Technology Team Newsletter: “Brekking” Into an Employer’s Computer System Just Got a Little EasierOctober 1, 2009
In the recent case of LVRC Holdings, LLC v. Brekka, the Ninth Circuit Court of Appeals affirmed a judgment of the district court and held that an employee who emailed his employer's documents to himself both during and after his employment, did not violate the Computer Fraud and Abuse Act. (CFAA)
Christopher Brekka resided in Florida and worked in Nevada for LVRC Holdings, LLC in its internet marketing operation (LVRC) or the Company. LVRC owned and operated a residential treatment center for addicts in Nevada.
Brekka owned two consulting businesses, Employee Business Solutions, Inc., in Nevada (EBSN), and Employee Business Solutions, Inc., in Florida (EBSF). Both EBSN and EBSF obtained referrals for addiction rehabilitation services and provided referrals of potential patients to rehabilitation facilities via internet sites.
While commuting between Florida and Nevada, Brekka, who was assigned a computer at LVRC, emailed company documents to himself, including financial documents, marketing information, and a patient list. Six months into his employment with LVRC, Brekka and LVRC began negotiations for Brekka to buy a financial interest in LVRC. These negotiations eventually failed and Brekka stopped working for LVRC.
A little more than a year after Brekka left LVRC, an LVRC employee discovered that someone using Brekka's password and login was continuing to access LVRC's website.
LVRC sued Brekka, EBSN, and EBSF (collectively, Brekka) in district court. LVRC alleged that Brekka violated the CFAA by accessing LVRC's computer without authorization, both while Brekka was employed at LVRC and after he left the company.
The district court granted summary judgment in favor of Brekka, and LVRC appealed.
The court of appeals affirmed, holding that Brekka did not use LVRC's computer without authorization under CFAA.
The court determined that Brekka did not access a computer without authorization in violation of CFAA when he emailed documents to himself prior to leaving LVRC, given that he was authorized to use LVRC's computers while he was employed there.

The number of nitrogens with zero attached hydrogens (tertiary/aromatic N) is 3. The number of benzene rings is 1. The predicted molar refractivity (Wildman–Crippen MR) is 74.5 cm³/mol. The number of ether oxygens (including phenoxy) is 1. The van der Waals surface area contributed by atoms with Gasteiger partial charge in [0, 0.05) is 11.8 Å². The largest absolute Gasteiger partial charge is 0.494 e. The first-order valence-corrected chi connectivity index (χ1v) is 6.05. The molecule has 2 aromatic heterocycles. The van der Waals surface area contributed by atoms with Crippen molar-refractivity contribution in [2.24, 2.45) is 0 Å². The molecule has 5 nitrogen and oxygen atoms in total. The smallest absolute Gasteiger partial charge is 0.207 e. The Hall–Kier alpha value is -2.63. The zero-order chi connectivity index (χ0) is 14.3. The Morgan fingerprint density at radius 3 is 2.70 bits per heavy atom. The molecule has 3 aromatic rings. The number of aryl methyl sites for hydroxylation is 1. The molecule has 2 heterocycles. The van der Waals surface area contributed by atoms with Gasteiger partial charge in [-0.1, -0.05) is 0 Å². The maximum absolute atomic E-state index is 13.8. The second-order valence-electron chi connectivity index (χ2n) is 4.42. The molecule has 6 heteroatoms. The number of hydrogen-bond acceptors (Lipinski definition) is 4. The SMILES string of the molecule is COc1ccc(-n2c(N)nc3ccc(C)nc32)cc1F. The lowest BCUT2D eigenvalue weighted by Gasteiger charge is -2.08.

Nor did Brekka's emailing those documents exceed his authorized access under CFAA because he was entitled to obtain the documents.
CFAA does not define "authorization." Thus, the ordinary, contemporary, common meaning of CFAA suggested that Brekka did not act "without authorization" because LVRC permitted him to use the company computer.
There was no dispute that Brekka had permission to access the computer, since his job required him to use the computer. Moreover, there was no dispute that Brekka was still employed by LVRC when he emailed the documents to himself.
Further, LVRC failed to establish whether Brekka accessed the LVRC website without authorization after he left the company.
There was undisputed evidence that at least two LVRC employees used the computer, and that others had access to the computer after Brekka left LVRC.
Simply stated, there was not enough evidence upon which a reasonable jury could find that Brekka violated CFAA after he left LVRC.
What It All Means
Although the Brekka decision makes it more difficult for employers to use CFAA to protect against pirating employees, all is not lost.
Any claim under CFAA not dependent on showing "unauthorized access" is alive and well.
Claims against former employees who access their employer's computers also are alive and well. That claim failed in Brekka only because LVRC could not prove that it was Brekka who accessed the computer.
Brekka has no impact on state common law claims, such as interference with business relations, misappropriation of trade secrets, etc.
Using tightly crafted written policies and procedures employers can limit their employees' access to information stored on company computers.